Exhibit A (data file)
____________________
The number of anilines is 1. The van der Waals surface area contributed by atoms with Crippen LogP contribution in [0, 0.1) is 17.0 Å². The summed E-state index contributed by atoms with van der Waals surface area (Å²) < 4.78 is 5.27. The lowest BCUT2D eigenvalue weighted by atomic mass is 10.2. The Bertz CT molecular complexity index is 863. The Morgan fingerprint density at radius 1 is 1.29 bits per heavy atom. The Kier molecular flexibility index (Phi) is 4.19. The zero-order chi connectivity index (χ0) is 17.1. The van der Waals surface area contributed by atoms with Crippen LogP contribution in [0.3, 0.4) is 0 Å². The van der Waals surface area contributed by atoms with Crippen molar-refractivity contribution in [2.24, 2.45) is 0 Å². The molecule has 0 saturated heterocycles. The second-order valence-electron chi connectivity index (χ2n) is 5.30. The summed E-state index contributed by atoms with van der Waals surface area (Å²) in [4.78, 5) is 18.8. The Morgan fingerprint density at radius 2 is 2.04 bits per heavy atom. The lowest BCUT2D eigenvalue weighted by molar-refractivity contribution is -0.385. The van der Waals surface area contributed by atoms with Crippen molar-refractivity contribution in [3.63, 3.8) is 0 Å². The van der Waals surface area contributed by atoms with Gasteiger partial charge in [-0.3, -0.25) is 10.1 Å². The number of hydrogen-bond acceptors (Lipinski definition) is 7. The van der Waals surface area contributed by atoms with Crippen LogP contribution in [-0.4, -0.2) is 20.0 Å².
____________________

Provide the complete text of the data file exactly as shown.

The number of anilines is 1. The van der Waals surface area contributed by atoms with Crippen LogP contribution in [0, 0.1) is 17.0 Å². The summed E-state index contributed by atoms with van der Waals surface area (Å²) < 4.78 is 5.27. The lowest BCUT2D eigenvalue weighted by atomic mass is 10.2. The Bertz CT molecular complexity index is 863. The Morgan fingerprint density at radius 1 is 1.29 bits per heavy atom. The Kier molecular flexibility index (Phi) is 4.19. The zero-order chi connectivity index (χ0) is 17.1. The van der Waals surface area contributed by atoms with Crippen LogP contribution in [0.3, 0.4) is 0 Å². The van der Waals surface area contributed by atoms with Crippen molar-refractivity contribution in [2.24, 2.45) is 0 Å². The molecule has 0 saturated heterocycles. The second-order valence-electron chi connectivity index (χ2n) is 5.30. The summed E-state index contributed by atoms with van der Waals surface area (Å²) in [4.78, 5) is 18.8. The Morgan fingerprint density at radius 2 is 2.04 bits per heavy atom. The lowest BCUT2D eigenvalue weighted by molar-refractivity contribution is -0.385. The van der Waals surface area contributed by atoms with Crippen molar-refractivity contribution in [3.63, 3.8) is 0 Å². The van der Waals surface area contributed by atoms with Gasteiger partial charge in [-0.3, -0.25) is 10.1 Å². The number of hydrogen-bond acceptors (Lipinski definition) is 7. The van der Waals surface area contributed by atoms with Crippen LogP contribution in [-0.4, -0.2) is 20.0 Å².